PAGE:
If you’re visiting Abu Dhabi, be sure to visit the Sheikh Zayed Mosque and the Emirates Palace – a hotel made of gold which is open to anyone who is suitably attired: long pants, a long-sleeved top and covered shoes. We first visited the mosque, which is one of the biggest in the world. Women must wear traditional dress, i.e. a black abaya, for the duration of the visit. At the entrance they inspect your bags, then you have to go downstairs to the cloakroom to rent an abaya and present some form of photographic ID. After that you’re free to enter the mosque, which you may do either barefoot or in socks.
It’s worth checking the opening times, because we got there a little before one o’clock, not long before closing (it was Ramadan). The mosque is closed to tourists on Fridays. You can take photographs, but not during prayers, and there are many guards to ensure that the rules are strictly enforced. Architecturally the building is stunning, with meticulously crafted walls and areas decorated with Swarovski crystals, as well as huge, brightly colored chandeliers and the largest hand-woven carpet in the world.
From here we travelled on to the Emirates Palace, the site of the world’s first gold-dispensing ATM. There you can acquire 24-karat gold in bars of up to ten grams. The quality and quantity can be selected on the touch-screen display, and the prices are adjusted to match the current stock market value.
Photos can only be taken in the hotel when no guests are present, and unfortunately visitors are not allowed down to the private beach or into the gardens. It’s worth visiting the hotel restrooms, because they’re extremely well maintained, while in the lobby café you can have a cappuccino sprinkled with gold flakes, and a plate of first-rate dates. From here we went to a shopping mall to eat, but when he saw what we had bought, the security guard escorted us to a separate, small room where the Indian employees ate.
After lunch we took a look at the Al Maqtaa Fortress and the Al Bateen shipyard, where the iconic Arabian dhows are still built by hand. We also saw two shopping malls, the Marina Mall and the Abu Dhabi Mall. Still, we didn’t visit the Al Ain National Museum, the Car Museum, the Louvre, the Cultural Foundation or the Zayed National Museum. We couldn’t go to the beach either, because you have to pay everywhere, and the men’s and women’s beaches are separated by a screen. Women, in any case, can only bathe in a chador. The Heritage Village was closed, unfortunately, so we couldn’t go there either, and Yas Island wasn’t quite finished during our visit.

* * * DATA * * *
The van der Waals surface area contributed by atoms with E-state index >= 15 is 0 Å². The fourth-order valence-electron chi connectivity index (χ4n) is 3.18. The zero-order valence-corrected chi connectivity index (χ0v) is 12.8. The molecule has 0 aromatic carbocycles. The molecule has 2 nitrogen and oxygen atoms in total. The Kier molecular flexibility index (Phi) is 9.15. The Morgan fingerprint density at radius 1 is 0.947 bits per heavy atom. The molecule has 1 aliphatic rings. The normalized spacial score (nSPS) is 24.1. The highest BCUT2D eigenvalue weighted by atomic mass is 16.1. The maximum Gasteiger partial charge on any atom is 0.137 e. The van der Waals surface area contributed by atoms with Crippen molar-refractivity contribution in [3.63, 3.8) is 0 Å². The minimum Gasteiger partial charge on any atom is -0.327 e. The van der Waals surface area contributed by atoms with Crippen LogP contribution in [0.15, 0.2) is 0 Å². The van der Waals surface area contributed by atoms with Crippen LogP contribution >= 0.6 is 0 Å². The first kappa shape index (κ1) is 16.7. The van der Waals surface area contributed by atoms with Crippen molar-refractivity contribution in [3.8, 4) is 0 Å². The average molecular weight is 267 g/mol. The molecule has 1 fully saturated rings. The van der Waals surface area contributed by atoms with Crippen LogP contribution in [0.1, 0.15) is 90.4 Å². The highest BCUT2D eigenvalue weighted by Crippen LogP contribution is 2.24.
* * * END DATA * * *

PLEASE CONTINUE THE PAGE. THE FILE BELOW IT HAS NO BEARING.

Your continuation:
After a long drive, we reached the famous Ferrari World, a vast theme park with the Ferrari brand as its central theme. That’s why the most exciting attractions here were cars, from several simulators to a rollercoaster that reaches top speeds of 200km/h. The theme park on Yas Island is 30-40 minutes from Abu Dhabi, and entry costs 225 dirhams. We didn’t go into the park, but we did go into the Ferrari shop in the nearby shopping mall and took a look at the cars exhibited next to it. Incidentally, the Formula One race is also held here, on the Yas Marina Circuit. Freshly squeezed fruit juice can also be enjoyed at the cafés on the Corniche, or the seafront promenade, while at the harbor of Mina, on the northern shore, you can taste some fresh seafood. (2018)
is dead; long live the king... or, the emir, that is. Indeed, on May 13,
Khalifa, the second president of the United Emirates and Emir of Abu Dhabi, was
buried, and Mohammed ascended to the throne the next day. When I was still
here in April, the picture of the old emir was everywhere, but everything had
already been replaced by the portrait of the young ruler Al Nahayan.
could I have started my Abu Dhabi city tour than where the city-state was born,
at the Al Hosn Fort. In 1760, a watchtower was built over Abu Dhabi's only
source of fresh water, and a few decades later, the rulers built their palace
here. Between 1793 and 1966, the Al Nahayans, the lords of Abu Dhabi,
controlled the largest Emirate from here.
Today, the old
guard tower watching over the spring is almost the only historic thing
remaining. Still, a beautiful modern square, cultural center, and the tallest
skyscrapers have been built around this central location.
I couldn't go in because according to brand-new legislation, in addition to the
three vaccinations, you also need a recent PCR test, so 40 Dirhams extra is not
worth it to look at an old-looking modern fortress :)
When I was
here, I took a couple of photos on the beach promenade and I finally managed to
capture the tallest skyscrapers in their full splendour.” 🙂 (Ata, 2022)